• In the system 100, the core 110 is a specialized piece of hardware. The core 110 performs data capture, and in some embodiments, additional analysis work, on a received analog signal at a specified sampling rate. The coupled client machine 150 typically includes an off-the shelf PC with some additional viewer software, the waveform viewer 155.
  • The core 110 contains a sampler block 112. The sampler block 112 contains a sampler circuit 115 and a sampler clock 117. The sampler clock 117 is employed to time a sample of analog external signals and to control the sampler circuit 115. The sampler circuit 115 samples analog signals that it is ordered to do so as determined by a received schedule at a specified sampling rate. Then, the selected samples are conveyed to a sample storage memory 119 in a store sample window or transmit sample window, as appropriate, although the transmit sample window will then be immediately conveyed to the waveform viewer 155. As will be detailed below, in some embodiments, the core 110 can operate as at least one of two types of oscilloscope: a “real-time” emulated oscilloscope display type and a “periodic” oscilloscope emulated display type.
  • Coupled to the sampling block 110 and the sample storage 119 is a schedule processor 140. Generally, in the core 110, it is the schedule processor 140 that enables the core 110 to run at a high sampling speed as determined by the received store specifications and transmit specifications, as will be described below. The processor 140 processes the store and transmit specifications that are received from the client machine 150 via the network 145 by a network interface 135.
  • A coupled waveform viewer 155 controls the core 110 by providing it the schedule, including the store specification and the transmit specification over the network 145. Generally, the schedule informs the schedule processor 140 what data is to be sampled, and how it is to be transmitted. In one embodiment, the schedule includes an indication of a fixed or non-fixed sampling mode. The schedule can also include a trigger specification including: a signal identifier, a rising edge, falling edge and voltage level for triggering a storage of a subset of the waveform into a storage sample window or a transmission sample window. A signal identifier can be generally defined as an identifier to be used by the viewer 155 when displaying the sampled waveform.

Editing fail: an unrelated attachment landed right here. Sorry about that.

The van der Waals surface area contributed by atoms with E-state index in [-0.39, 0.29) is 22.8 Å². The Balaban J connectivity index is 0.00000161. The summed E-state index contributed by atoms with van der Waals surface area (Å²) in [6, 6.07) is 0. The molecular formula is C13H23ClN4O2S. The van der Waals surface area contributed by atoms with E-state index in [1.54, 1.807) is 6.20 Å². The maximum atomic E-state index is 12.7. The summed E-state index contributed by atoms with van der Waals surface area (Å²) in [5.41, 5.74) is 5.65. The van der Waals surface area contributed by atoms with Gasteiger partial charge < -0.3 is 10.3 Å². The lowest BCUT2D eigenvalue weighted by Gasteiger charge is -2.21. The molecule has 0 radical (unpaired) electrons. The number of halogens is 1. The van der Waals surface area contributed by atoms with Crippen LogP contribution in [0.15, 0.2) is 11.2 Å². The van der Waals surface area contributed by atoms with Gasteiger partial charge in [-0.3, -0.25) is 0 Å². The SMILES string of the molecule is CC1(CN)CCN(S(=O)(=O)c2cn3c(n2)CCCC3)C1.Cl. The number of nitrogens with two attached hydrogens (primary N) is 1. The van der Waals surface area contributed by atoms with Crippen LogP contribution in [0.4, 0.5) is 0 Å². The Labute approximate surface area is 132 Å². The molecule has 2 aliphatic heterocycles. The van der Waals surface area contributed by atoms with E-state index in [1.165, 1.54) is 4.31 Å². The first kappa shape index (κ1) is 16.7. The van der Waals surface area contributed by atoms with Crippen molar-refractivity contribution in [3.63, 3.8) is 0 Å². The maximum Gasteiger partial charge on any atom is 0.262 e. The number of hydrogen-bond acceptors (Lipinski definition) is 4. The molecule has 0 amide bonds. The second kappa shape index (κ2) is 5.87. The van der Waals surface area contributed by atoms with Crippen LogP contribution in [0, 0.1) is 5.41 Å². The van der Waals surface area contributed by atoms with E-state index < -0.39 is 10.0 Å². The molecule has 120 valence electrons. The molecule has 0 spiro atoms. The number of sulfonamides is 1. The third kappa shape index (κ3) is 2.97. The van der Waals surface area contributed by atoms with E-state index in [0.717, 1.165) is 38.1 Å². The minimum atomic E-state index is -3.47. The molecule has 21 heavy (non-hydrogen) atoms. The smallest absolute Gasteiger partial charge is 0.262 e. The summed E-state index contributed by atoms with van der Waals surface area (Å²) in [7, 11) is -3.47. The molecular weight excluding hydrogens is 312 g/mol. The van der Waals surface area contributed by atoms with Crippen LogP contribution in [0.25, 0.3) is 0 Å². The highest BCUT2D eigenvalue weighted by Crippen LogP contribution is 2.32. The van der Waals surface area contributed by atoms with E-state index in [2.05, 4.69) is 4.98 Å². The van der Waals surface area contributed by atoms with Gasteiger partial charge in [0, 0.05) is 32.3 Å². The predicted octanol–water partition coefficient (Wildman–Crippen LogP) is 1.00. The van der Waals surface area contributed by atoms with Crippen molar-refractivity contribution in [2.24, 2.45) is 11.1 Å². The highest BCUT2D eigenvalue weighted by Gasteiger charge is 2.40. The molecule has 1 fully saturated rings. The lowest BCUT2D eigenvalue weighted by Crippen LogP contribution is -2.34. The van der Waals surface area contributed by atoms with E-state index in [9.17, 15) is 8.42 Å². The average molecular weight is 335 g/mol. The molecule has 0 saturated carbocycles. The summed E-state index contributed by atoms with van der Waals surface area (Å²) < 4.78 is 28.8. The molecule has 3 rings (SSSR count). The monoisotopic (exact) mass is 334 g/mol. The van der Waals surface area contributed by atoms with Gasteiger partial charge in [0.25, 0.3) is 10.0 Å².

• The voltage can be determined by the sampler circuit 115 independently of the sampler clock 117. In some embodiments, the sample windows can be overlapping. Please note that the store specification and the transmit specification can be used independently of one another.
  • A schedule includes such information pertaining to, and including, a positive or negative offset time expressed relative to an occurrence of the trigger event and a duration of the time of the sampling regarding a storage of samples into a given store sample window or transmit sample window. The schedule processor 140 controls signal sampling behavior of the sampler clock 117 and the sampler block 112 based upon these schedules. The sampler block 112 then stores these sampled signals, based upon the schedules, into store windows. In some embodiments, the sampling rate is specified only once per schedule.
  • In one embodiment, the core 110 allows a relatively slow sampling rate of less than one giga-sample per second. In an alternative embodiment, the core 110 allows a relatively fast sampling rate of more than one gigahertz sampling frequency that can be remotely viewed by client machines 152, 152, 154. However, previous networked solutions only typically allowed several thousand hertz to be captured before down-sampling was required.